Vaccines are safe and effective and the best way to protect you and those around you from serious illnesses.
The COVID-19 vaccine is another tool in the toolbox for our fight against COVID-19, and we must continue to practice other mitigation efforts, like wearing a mask, hand washing, physical distancing.
While more COVID-19 vaccines are being developed as quickly as possible, routine processes and procedures remain in place to ensure the safety of any vaccine that is authorized or approved for use. Safety is a top priority, and there are many reasons to get vaccinated.
It is also important to understand that the COVID-19 vaccine will not make you sick with COVID-19. After getting the vaccine, you will not test positive for a COVID-19 viral test.
If you have already had COVID-19 and recovered, it is still recommended that you get the vaccine due to severe health risks associated with COVID-19 and the fact that re-infection with COVID-19 is possible.
To learn more about how COVID-19 vaccines work, please visit the CDC’s website.
For frequently asked questions and resources about the COVID-19 vaccine, visit the Pennsylvania Department of Health’s website.
Because the supply of COVID-19 vaccine in the United States is expected to be limited at first, CDC is providing recommendations to federal, state, and local governments about who should be vaccinated first. CDC’s recommendations are based on recommendations from the Advisory Committee on Immunization Practices (ACIP), an independent panel of medical and public health experts.
The recommendations were made with these goals in mind:
Based on recommendations from the Advisory Committee on Immunization Practices (ACIP), an independent panel of medical and public health experts, CDC recommends healthcare personnel be among those offered the first doses of COVID-19 vaccines. Healthcare personnel include all paid and unpaid persons serving in healthcare settings who have the potential for direct or indirect exposure to patients or infectious materials.
This recommendation pertains to paid and unpaid healthcare personnel working in a variety of healthcare settings—for example, acute care facilities, long-term acute care facilities, inpatient rehabilitation facilities, nursing homes and assisted living facilities, home health care, mobile clinics, and outpatient facilities, such as dialysis centers and physicians’ offices.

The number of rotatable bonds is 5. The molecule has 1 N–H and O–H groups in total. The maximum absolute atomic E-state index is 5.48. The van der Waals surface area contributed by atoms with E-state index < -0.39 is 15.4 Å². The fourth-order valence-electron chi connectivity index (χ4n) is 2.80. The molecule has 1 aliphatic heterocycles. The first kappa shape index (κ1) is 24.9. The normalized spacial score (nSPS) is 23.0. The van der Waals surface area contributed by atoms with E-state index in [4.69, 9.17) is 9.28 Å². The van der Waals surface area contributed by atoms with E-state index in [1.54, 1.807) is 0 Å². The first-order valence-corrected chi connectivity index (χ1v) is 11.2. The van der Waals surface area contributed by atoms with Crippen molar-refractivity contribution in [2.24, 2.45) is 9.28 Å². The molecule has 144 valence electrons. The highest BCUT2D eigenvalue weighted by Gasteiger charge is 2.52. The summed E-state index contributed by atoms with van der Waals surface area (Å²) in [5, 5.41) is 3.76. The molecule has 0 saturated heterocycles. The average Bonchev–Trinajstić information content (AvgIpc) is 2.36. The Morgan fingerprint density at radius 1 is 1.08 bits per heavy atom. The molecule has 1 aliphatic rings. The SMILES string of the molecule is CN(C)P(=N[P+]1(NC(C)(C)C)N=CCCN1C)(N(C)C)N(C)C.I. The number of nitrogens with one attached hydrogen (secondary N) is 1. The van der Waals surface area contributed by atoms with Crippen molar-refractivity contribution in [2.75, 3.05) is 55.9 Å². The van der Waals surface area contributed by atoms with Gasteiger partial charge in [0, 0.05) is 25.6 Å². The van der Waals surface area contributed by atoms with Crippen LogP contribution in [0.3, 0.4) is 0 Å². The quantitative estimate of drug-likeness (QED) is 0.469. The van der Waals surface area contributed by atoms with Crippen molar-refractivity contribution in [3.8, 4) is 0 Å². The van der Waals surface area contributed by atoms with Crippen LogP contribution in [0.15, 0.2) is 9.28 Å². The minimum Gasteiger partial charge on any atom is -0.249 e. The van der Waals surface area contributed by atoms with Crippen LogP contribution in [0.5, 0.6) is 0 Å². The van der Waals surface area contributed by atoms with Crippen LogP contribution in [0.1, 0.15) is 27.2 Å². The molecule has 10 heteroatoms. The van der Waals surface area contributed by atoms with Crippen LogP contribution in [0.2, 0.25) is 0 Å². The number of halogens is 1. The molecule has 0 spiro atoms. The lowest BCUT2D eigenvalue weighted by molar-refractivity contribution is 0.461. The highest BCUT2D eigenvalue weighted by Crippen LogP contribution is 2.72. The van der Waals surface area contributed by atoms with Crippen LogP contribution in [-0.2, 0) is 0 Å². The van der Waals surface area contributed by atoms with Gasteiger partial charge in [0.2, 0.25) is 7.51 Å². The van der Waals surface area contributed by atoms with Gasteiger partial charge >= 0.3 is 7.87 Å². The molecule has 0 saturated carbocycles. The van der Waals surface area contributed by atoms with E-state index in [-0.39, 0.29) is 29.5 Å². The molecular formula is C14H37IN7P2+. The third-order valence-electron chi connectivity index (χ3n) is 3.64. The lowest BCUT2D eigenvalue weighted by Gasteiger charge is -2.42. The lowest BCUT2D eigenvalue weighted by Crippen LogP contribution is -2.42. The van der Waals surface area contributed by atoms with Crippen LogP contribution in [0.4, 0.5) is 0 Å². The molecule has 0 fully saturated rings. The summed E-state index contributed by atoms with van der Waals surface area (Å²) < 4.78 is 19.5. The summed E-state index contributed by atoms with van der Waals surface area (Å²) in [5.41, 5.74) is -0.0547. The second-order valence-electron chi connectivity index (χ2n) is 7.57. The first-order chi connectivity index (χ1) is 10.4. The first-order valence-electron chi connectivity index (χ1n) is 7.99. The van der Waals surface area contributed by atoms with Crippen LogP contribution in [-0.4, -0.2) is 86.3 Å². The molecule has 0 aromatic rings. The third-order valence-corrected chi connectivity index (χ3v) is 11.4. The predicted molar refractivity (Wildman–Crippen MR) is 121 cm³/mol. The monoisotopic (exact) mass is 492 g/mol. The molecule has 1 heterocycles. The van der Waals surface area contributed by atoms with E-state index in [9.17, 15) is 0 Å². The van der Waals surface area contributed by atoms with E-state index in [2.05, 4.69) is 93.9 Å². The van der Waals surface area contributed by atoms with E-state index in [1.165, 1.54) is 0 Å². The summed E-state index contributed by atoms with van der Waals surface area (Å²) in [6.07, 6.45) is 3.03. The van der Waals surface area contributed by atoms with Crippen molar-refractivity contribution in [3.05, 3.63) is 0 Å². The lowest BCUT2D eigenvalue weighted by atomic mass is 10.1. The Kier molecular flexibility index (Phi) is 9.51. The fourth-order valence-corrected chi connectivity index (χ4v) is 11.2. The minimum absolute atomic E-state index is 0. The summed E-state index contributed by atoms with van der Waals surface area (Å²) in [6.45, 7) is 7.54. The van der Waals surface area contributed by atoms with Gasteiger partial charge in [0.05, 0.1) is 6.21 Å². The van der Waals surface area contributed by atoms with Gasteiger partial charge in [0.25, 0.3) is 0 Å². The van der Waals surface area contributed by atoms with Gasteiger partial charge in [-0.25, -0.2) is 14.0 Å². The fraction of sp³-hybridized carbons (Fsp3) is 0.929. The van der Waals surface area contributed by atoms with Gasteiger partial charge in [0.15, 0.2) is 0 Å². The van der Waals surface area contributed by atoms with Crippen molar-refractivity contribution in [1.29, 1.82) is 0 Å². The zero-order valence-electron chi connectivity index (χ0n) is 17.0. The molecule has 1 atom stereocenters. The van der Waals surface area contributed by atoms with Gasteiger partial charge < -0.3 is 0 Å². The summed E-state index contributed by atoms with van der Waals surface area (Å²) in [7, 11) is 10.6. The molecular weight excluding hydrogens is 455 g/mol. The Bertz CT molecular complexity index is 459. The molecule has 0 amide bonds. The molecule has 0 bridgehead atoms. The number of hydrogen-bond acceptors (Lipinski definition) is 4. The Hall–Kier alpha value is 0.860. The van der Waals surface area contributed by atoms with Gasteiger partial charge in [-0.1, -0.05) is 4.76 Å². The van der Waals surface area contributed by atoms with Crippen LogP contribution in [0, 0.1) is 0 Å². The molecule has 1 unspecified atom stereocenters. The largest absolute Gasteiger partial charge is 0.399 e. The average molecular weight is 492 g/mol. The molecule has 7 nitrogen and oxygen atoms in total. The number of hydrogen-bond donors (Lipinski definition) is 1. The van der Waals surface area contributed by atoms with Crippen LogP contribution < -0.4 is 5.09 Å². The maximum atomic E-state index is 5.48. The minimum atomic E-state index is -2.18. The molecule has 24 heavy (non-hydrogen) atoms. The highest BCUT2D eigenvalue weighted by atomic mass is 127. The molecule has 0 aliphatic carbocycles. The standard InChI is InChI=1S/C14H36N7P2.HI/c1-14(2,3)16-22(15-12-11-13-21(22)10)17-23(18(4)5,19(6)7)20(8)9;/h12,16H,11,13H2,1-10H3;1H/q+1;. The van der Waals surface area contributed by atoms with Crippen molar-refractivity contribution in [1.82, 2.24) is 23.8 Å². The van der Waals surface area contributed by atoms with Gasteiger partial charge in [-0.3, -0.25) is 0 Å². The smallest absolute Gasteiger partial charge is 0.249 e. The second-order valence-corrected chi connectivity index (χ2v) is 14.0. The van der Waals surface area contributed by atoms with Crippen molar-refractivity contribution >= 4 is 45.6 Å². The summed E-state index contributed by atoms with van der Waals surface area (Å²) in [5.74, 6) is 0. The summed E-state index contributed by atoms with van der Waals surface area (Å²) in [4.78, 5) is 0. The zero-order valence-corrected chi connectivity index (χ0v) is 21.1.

Healthcare personnel continue to be on the front line of the nation’s fight against this deadly pandemic. Healthcare personnel’s race and ethnicity, underlying health conditions, occupation type, and job setting can contribute to their risk of acquiring COVID-19 and experiencing severe outcomes, including death. By providing critical care to those who are or might be infected with the virus that causes COVID-19, healthcare personnel have a high risk of being exposed to and getting sick with COVID-19. As of December 3, the day CDC published these recommendations, there were more than 249,000 confirmed COVID-19 cases and 866 deaths among healthcare personnel. View more recent numbers on the toll COVID-19 has taken on healthcare personnel.
When healthcare personnel get sick with COVID-19, they are not able to work and provide key services for patients or clients. Given the evidence of ongoing COVID-19 infections among healthcare personnel and the critical role they play in caring for others, continued protection of them at work, at home, and in the community remains a national priority. Early vaccine access is critical to ensuring the health and safety of this essential workforce of approximately 21 million people, protecting not only them but also their patients, families, communities, and the broader health of our country.
Healthcare personnel who get COVID-19 can also spread the virus to those they are caring for—including hospitalized patients and residents of long-term care facilities. Many of these individuals may have underlying health conditions that put them at risk for severe COVID-19 illness. Healthcare personnel can also spread the virus to other healthcare personnel. Learn more about the importance of COVID-19 vaccination for residents of long-term care facilities.
To help make important medical products, including vaccines, available quickly during the COVID-19 pandemic, the U.S Food and Drug Administration (FDA) can use what is known as an Emergency Use Authorization (EUA). Before any vaccine can be authorized for use under an EUA, the FDA must determine that the vaccine’s known or potential benefits outweigh known or potential risks. This is true for all vaccines, including COVID-19 vaccines.
Once a vaccine is authorized for use under an EUA, ACIP will review available data on the vaccine before voting and advising CDC on whether to recommend the vaccine. Learn more about how the CDC is making COVID-19 vaccine recommendations
The safety of all vaccines are studied thoroughly in clinical trials. Once healthcare personnel and other members of the public begin receiving COVID-19 vaccinations, CDC and FDA will continue to closely monitor vaccine safety. Learn more about COVID-19 vaccine safety monitoring.
Before anyone can receive a COVID-19 vaccine, they must be given an EUA fact sheet with detailed information about the COVID-19 vaccine they will be receiving.
Learn more about what to expect at your vaccination visit.